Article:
1. Even hundredths of a point make a difference. In an interview after nationals last season, D-D Breaux made a comment about how she was watching OU on floor in the last rotation while her girls were on vault, and she had to wonder—were their start values making a difference? All the OU routines were out of a 10.0 already, but all of LSU’s vaults were not. Believe it or not, LSU’s deficit to OU in the final rotation was just five hundredths of a point. Had LSU started four 10.0 vaults, instead of the three they had, and they’d been performed at the exact same execution level, that last rotation score would have tied. If they’d had all six as 10.0 SVs, performed with the exact same execution and assuming no judging bias, their event score would’ve been a 49.675. It wouldn’t have quite gotten them the win, but LSU would’ve been just one tenth shy of beating Oklahoma.
2. Judging bias is real. We all know that Ashleigh Gnat gets 10s she doesn’t deserve because she does the DTY. It just happened to Maggie Nichols this weekend with her Y1.5. But because the NCAA code doesn’t really make allowances for difficulty bonus, the judges end up doing it on their own. It’s so impressive that they have to reward the gymnast more leniently than they probably should. Now this isn’t exactly a good thing, since we don’t want gymnasts being rewarded for better gymnastics than they perform, but teams and gymnasts have to take advantage of it when they can.
I see what you’re saying and agree in part. But I’m here to counter some of those points. Yeah, Oklahoma might have had been at a deficit before it even began due to lower SV vaults, but that doesn’t necessarily mean it was automatically lower or at a disadvantage. It’s only an advantage to Oklahoma if the 10.0 vaults are performed well. You can do Yurchenko 1.5s all you want, but if it’s sloppy or has steps or hops due to the blind landing, it’s not really helping you out that much, is it? Take Myia Hambrick, for instance. At LSU’s Gymnastics 101, she scored a “perfect” 9.95 for her Yurchenko full. And at the first two meets of the season she scored near-perfect 9.925s. But then she switched to the one and a half for meet three and *only* scored a 9.85. She basically traded a tenth for half a tenth in start value. Of course, it was her first time competing the new vault, and it can get better with time, but in this case, Hambrick’s gamble didn’t pay off.
Then you talk about judging bias. We all know it’s a thing. It’s a BIG thing that’s present in NCAA gymnastics (unfortunately). But I don’t think performing harder vaults is going to remedy that. Yeah, bigger, harder vaults will probably get scored a touch higher or more leniently, but that’s really only true for the Yurchenko family. I don’t see Yurchenko half-ons, full-ons, Tsuks or even front handsprings onto the board getting the benefit of the double, and nearly all of the gymnasts doing them complete a flip that allows them to start from a 10. What we really need is for judges to start judging those different families of vaults more fairly (because, let’s be honest, can you really see the judges toughening up on DTYs any time soon?).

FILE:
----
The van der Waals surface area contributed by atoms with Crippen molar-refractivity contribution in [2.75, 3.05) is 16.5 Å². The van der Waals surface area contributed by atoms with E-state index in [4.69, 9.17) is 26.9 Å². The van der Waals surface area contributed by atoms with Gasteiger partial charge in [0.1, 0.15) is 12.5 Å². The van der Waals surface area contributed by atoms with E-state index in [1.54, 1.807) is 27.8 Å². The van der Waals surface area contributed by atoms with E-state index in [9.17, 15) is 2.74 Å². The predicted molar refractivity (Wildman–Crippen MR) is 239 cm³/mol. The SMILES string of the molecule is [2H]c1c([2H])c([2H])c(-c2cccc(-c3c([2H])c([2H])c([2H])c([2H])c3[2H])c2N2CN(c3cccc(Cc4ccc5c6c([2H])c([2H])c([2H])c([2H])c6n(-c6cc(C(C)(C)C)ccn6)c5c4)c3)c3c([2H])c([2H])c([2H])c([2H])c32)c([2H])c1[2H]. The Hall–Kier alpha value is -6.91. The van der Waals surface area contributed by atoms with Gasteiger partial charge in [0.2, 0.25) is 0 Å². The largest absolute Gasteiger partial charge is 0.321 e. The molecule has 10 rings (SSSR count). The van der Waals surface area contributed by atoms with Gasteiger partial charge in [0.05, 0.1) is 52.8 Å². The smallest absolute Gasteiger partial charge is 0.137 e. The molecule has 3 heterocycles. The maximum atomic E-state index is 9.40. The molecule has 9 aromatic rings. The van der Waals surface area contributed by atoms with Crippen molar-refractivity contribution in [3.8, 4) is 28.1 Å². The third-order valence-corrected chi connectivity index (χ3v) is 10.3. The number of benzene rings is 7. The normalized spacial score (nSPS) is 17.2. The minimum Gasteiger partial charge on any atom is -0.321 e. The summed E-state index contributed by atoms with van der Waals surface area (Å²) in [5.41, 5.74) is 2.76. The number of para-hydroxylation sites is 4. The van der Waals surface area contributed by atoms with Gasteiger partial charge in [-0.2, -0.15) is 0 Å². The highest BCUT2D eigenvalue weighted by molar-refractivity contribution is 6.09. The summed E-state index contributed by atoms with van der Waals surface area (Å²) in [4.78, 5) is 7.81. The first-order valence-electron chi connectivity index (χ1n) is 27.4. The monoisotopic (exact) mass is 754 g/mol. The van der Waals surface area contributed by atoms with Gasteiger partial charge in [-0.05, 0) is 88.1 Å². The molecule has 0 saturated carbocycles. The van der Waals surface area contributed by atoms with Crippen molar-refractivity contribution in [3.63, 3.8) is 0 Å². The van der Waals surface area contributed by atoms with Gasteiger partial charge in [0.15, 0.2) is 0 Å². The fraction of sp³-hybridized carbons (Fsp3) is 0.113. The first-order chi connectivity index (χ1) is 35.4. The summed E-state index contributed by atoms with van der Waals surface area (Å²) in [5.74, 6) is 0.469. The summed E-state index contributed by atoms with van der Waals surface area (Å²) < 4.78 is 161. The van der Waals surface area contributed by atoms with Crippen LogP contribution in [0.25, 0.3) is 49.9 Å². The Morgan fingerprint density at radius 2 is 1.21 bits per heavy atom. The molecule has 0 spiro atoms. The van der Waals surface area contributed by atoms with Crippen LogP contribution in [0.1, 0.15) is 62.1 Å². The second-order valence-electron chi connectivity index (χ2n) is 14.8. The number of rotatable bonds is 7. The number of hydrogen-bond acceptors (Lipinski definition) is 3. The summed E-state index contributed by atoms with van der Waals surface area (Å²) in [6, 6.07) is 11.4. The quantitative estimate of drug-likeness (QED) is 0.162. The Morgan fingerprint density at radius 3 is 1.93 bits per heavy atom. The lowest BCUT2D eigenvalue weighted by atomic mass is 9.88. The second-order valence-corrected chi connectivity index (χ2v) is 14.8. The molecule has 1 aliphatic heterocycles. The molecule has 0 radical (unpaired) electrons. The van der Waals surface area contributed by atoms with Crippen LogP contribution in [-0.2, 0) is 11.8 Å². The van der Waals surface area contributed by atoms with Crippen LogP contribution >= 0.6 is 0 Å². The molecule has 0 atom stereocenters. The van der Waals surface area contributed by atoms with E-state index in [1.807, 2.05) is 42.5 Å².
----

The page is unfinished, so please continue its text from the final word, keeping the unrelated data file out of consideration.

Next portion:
Personally, I think the Myia example is a fluke. Usually, when gymnasts upgrade and hit, they are rewarded for taking the risk. Take Jenna Bresette—doing the Omelianchik instead of the FTY not only got her into the lineup but earned her a 9.9 at SEC championships last year! And that was with being completely to the side of the table in her preflight, off to the side when she landed, and a little hop on the landing. I’m no judge, but that sounds like more than just a tenth to me.
That’s also a great example of another vault family getting the benefit of the doubt, as you pointed out. I will concede, many of them don’t get the same bump that a Yurchenko double does, but this one certainly did. I think there’s a small area between not seeing a vault enough and seeing it too much that makes judges grade it less harshly, and I think the Omelianchik is starting to hover in that in-between space. The DTY is done by only a handful of gymnasts in the NCAA, but somehow, vaults from other families still seem less common. How else can judges encourage more variety but than to give a higher SV and maybe more lenient deductions?
I love your point about not seeing a vault enough and seeing one too much. You know how they say practice makes perfect. Well, if I was a judge and judged hundreds of FTYs over and over again, I would know exactly what to look for. Or I may even get bored with the skill and gloss over errors (gasp!).
But alas… It appears we’ve really come to the conclusion that it depends on the judge and the gymnast on whether or not upgrading is worth it or not. For some gymnasts, it obviously helps (see Gnat) while others, at least so far (i.e. Hambrick) should stick with their beautifully perfect 9.95 starts.
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